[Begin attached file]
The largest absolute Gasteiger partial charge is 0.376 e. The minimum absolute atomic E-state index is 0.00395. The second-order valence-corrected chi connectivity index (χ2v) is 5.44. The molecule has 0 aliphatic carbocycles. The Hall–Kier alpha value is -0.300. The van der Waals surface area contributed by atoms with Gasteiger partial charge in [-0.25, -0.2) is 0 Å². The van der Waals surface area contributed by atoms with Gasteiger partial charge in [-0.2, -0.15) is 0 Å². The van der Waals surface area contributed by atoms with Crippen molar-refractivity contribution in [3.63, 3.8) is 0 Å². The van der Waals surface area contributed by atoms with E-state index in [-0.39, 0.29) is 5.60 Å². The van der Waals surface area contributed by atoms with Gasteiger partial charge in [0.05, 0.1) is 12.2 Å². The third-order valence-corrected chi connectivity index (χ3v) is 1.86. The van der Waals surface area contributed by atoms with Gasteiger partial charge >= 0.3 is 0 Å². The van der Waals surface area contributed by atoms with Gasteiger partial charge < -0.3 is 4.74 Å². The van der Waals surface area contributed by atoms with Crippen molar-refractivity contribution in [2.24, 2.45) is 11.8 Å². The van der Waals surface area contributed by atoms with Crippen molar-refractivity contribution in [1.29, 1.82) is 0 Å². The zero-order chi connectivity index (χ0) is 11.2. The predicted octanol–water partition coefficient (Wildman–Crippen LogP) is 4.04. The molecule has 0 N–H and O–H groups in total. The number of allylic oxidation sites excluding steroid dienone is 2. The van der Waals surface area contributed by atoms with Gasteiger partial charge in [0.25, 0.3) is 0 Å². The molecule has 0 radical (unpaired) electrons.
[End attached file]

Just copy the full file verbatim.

The largest absolute Gasteiger partial charge is 0.376 e. The minimum absolute atomic E-state index is 0.00395. The second-order valence-corrected chi connectivity index (χ2v) is 5.44. The molecule has 0 aliphatic carbocycles. The Hall–Kier alpha value is -0.300. The van der Waals surface area contributed by atoms with Gasteiger partial charge in [-0.25, -0.2) is 0 Å². The van der Waals surface area contributed by atoms with Gasteiger partial charge in [-0.2, -0.15) is 0 Å². The van der Waals surface area contributed by atoms with Crippen molar-refractivity contribution in [3.63, 3.8) is 0 Å². The van der Waals surface area contributed by atoms with E-state index in [-0.39, 0.29) is 5.60 Å². The van der Waals surface area contributed by atoms with Gasteiger partial charge in [0.05, 0.1) is 12.2 Å². The third-order valence-corrected chi connectivity index (χ3v) is 1.86. The van der Waals surface area contributed by atoms with Gasteiger partial charge >= 0.3 is 0 Å². The van der Waals surface area contributed by atoms with Gasteiger partial charge < -0.3 is 4.74 Å². The van der Waals surface area contributed by atoms with Crippen molar-refractivity contribution in [2.24, 2.45) is 11.8 Å². The van der Waals surface area contributed by atoms with Crippen molar-refractivity contribution in [1.29, 1.82) is 0 Å². The zero-order chi connectivity index (χ0) is 11.2. The predicted octanol–water partition coefficient (Wildman–Crippen LogP) is 4.04. The molecule has 0 N–H and O–H groups in total. The number of allylic oxidation sites excluding steroid dienone is 2. The van der Waals surface area contributed by atoms with Gasteiger partial charge in [0.25, 0.3) is 0 Å². The molecule has 0 radical (unpaired) electrons.